St. John of the Cross was a Spanish mystic born in 1542. Influenced by the Counter-Reformation, he worked with St. Teresa of Ávila to bring strict reform to the Carmelite Order. He was arrested in 1577 by fellow Carmelites (who opposed the reforms) and imprisoned in a monastery, where he began writing Spiritual Canticle. He escaped nine months later. He continued to write and build Discalced Carmelite communities until he died of illness in Úbeda in 1591. He is now a Doctor of the Church.
His Spiritual Canticle and The Dark Night of the Soul both talk about the soul seeking Christ. The Dark Night of the Soul is divided into two parts: the purification of the senses and the purification of the soul. The term “dark night of the soul” has come to mean a spiritual crisis that occurs during one’s journey toward God. Frankly, I’ve always been a bit afraid of the mystic path because of the “dark night of the soul” business. I don’t want to go through years of feeling as if God has abandoned me. Of course, I’m sure nobody wants that. While I want to delve into the mystics and try to understand their writings, I don’t think I can. The mystic path is one of those things you can understand academically and still not get. You can’t really talk about it until you have traveled it, and if you have traveled it, words are inadequate.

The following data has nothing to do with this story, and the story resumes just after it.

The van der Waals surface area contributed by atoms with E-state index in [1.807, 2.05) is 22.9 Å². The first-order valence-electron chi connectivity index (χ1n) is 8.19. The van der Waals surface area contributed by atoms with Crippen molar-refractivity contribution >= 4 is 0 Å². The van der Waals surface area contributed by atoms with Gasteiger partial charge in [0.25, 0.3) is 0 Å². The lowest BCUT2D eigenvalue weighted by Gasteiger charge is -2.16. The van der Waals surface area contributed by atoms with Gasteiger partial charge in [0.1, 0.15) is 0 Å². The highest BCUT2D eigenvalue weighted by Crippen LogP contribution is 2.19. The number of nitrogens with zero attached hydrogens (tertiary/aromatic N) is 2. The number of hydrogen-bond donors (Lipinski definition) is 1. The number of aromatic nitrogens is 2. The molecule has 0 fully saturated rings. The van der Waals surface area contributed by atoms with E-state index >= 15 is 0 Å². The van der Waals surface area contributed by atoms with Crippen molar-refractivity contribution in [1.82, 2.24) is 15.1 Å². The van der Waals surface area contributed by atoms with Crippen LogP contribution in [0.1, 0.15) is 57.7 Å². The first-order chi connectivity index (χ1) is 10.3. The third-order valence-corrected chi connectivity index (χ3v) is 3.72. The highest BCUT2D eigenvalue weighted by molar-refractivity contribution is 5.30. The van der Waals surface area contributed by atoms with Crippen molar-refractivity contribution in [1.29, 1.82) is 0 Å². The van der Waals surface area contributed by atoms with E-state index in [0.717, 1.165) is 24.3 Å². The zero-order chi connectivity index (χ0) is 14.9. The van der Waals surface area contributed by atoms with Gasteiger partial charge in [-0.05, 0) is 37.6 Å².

|Salvador Dali's Christ of St. John of the Cross, 1951|